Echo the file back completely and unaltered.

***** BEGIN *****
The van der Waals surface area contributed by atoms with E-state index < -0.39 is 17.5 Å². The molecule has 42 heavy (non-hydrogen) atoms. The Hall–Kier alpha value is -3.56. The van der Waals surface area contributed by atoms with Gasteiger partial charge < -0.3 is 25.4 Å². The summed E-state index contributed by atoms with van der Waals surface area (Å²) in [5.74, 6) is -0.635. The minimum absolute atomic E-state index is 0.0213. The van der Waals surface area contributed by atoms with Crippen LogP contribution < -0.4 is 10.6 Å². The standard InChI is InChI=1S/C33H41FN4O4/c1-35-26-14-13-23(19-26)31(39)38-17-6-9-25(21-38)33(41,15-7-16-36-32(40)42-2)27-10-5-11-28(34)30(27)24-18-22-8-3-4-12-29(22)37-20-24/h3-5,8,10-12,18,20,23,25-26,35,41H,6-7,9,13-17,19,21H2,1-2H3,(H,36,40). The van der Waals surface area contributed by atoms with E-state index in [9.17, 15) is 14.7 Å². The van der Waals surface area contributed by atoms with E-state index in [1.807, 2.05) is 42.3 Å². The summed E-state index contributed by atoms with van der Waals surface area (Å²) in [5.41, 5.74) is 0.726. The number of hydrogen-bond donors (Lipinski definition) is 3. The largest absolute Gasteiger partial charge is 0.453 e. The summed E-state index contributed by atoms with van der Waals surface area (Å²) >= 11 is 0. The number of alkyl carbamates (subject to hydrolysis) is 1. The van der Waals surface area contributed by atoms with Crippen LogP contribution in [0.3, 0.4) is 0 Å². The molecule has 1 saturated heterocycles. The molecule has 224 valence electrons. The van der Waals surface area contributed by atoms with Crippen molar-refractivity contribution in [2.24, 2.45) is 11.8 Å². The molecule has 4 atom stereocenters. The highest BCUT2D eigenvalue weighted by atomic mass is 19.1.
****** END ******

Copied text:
The van der Waals surface area contributed by atoms with E-state index < -0.39 is 17.5 Å². The molecule has 42 heavy (non-hydrogen) atoms. The Hall–Kier alpha value is -3.56. The van der Waals surface area contributed by atoms with Gasteiger partial charge < -0.3 is 25.4 Å². The summed E-state index contributed by atoms with van der Waals surface area (Å²) in [5.74, 6) is -0.635. The minimum absolute atomic E-state index is 0.0213. The van der Waals surface area contributed by atoms with Crippen LogP contribution < -0.4 is 10.6 Å². The standard InChI is InChI=1S/C33H41FN4O4/c1-35-26-14-13-23(19-26)31(39)38-17-6-9-25(21-38)33(41,15-7-16-36-32(40)42-2)27-10-5-11-28(34)30(27)24-18-22-8-3-4-12-29(22)37-20-24/h3-5,8,10-12,18,20,23,25-26,35,41H,6-7,9,13-17,19,21H2,1-2H3,(H,36,40). The van der Waals surface area contributed by atoms with E-state index in [9.17, 15) is 14.7 Å². The van der Waals surface area contributed by atoms with E-state index in [1.807, 2.05) is 42.3 Å². The summed E-state index contributed by atoms with van der Waals surface area (Å²) in [5.41, 5.74) is 0.726. The number of hydrogen-bond donors (Lipinski definition) is 3. The largest absolute Gasteiger partial charge is 0.453 e. The summed E-state index contributed by atoms with van der Waals surface area (Å²) >= 11 is 0. The number of alkyl carbamates (subject to hydrolysis) is 1. The van der Waals surface area contributed by atoms with Crippen LogP contribution in [0.3, 0.4) is 0 Å². The molecule has 1 saturated heterocycles. The molecule has 224 valence electrons. The van der Waals surface area contributed by atoms with Crippen molar-refractivity contribution in [2.24, 2.45) is 11.8 Å². The molecule has 4 atom stereocenters. The highest BCUT2D eigenvalue weighted by atomic mass is 19.1.